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Up to 1.5 million fuel poor households don't qualify for the warm home discount

Plans to expand the energy discount scheme could see millions of excluded fuel poor homes subsidising better-off households who do qualify for it, experts say.

Up to 1.5m fuel poor households don't qualify for the warm home discount. Image: Nenad Stojkovic / Flickr (CC BY 2.0)

Image: Nenad Stojkovic / Flickr (CC BY 2.0)

Up to 1.5 million households struggling with fuel poverty do not automatically qualify for the Warm Home Discount on their bills, according to the Committee on Fuel Poverty (CFP).

The CFP made the comments in response to a government consultation, pointing out that almost half – 46.1 per cent – of households currently in fuel poverty are not in receipt of benefits, and thus don’t qualify for an automatic discount. 

It comes amid the UK’s ongoing energy crisis, with millions of households facing higher costs to heat their homes this winter. 

The End Fuel Poverty Coalition has already said the energy crisis and gaps in current support schemes mean that “millions will be facing fuel poverty” in the coming months. 

Currently, the warm home discount (WHD) offers automatic reductions of up to £140 on energy bills during the winter for those receiving pension credit. 

For others on low incomes, the discount is only available via certain energy suppliers on a first-come, first-served basis. 

To qualify, most energy suppliers require an applicant to be in receipt of certain benefits. 

Meanwhile, figures from the Department for Business, Energy and Industrial Strategy, (BEIS) reveal just 37 per cent of current recipients of WHD are fuel poor. 

The BEIS consultation on the scheme has proposed to continue basing automatic eligibility on receipt of benefits, while the costs of delivering WHD to more households will be shouldered by increasing energy bills for ordinary payers.

The CFP said it was “extremely disappointed” at the proposal to continue basing automatic eligibility on receipt of benefits, given that almost half of fuel poor households will not qualify. 

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It added that plans to expand the scheme by raising energy bills were “fundamentally unjust” for these households.

“Although living in fuel poverty, 1.5 million households will have their energy bills increased by £19 per year (£28.5 million per year in total), in order to provide WHD’s to other recipients, most of whom are in less need of assistance,” it wrote in the consultation response.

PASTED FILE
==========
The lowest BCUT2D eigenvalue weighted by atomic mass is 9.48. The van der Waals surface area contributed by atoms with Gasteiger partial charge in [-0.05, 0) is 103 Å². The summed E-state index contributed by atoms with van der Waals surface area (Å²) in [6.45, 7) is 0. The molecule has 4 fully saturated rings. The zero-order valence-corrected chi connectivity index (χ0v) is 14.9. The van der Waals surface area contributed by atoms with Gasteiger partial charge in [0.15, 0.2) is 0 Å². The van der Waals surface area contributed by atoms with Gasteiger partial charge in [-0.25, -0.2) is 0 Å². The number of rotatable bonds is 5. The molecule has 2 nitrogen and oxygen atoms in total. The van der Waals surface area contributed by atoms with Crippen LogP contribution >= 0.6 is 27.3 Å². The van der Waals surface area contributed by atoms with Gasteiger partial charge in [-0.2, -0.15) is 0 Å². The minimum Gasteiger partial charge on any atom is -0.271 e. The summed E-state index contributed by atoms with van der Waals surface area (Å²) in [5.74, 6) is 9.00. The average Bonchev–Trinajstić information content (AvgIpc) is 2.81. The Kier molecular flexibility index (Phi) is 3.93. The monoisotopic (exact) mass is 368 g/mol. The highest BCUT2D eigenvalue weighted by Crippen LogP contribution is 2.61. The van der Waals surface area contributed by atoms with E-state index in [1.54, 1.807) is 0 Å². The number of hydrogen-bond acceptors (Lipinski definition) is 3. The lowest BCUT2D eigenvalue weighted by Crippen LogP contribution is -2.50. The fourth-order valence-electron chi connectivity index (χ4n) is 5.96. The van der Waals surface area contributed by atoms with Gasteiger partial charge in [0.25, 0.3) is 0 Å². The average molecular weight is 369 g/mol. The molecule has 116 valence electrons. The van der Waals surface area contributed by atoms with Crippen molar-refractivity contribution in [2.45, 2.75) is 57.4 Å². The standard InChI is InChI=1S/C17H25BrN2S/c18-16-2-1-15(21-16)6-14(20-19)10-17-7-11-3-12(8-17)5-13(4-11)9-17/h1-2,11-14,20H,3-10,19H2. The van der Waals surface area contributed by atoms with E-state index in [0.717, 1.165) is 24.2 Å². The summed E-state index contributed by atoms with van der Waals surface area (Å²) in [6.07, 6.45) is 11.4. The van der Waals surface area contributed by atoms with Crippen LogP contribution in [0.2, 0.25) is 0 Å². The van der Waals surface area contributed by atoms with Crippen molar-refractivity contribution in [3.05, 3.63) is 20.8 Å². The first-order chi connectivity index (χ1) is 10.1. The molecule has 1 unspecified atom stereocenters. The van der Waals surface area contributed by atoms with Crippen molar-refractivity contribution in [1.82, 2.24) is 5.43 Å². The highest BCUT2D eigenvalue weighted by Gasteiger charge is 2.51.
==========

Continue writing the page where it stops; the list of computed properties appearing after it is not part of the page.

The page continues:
A CFP spokesperson said:  “We continue to urge the government to adopt our recommendation to focus the warm home discount programme on those most in need by making better use of government data to identify and assist all households in fuel poverty.”

Simon Francis, co-ordinator of the End Fuel Poverty Coalition accused leaders of “silence” on helping the millions of households now facing higher energy bills and ineligibility for support.

He said: “While there seems to be plenty of political support for subsidies for high energy use firms, there is silence on supporting the millions facing fuel poverty this winter.

“Of course there is a balancing act to play between calling for an increased payments and extending the scope of existing schemes.

“But we know there is a crisis facing the country this winter and so in addition to extending existing schemes, additional short-term energy debt relief measures will be needed,” he said.

A government spokesperson said: “Protecting households’ bills across the UK is a key priority, which is why the Business Secretary has been clear that the Energy Price Cap will remain in place this winter, and we are continuing to support vulnerable and low-income households further through initiatives such as Winter Fuel Payments and Cold Weather Payments.

“We have also already set out plans to extend the Warm Home Discount until 2026, as well as increasing it to £150 to help an extra 780,000 households.

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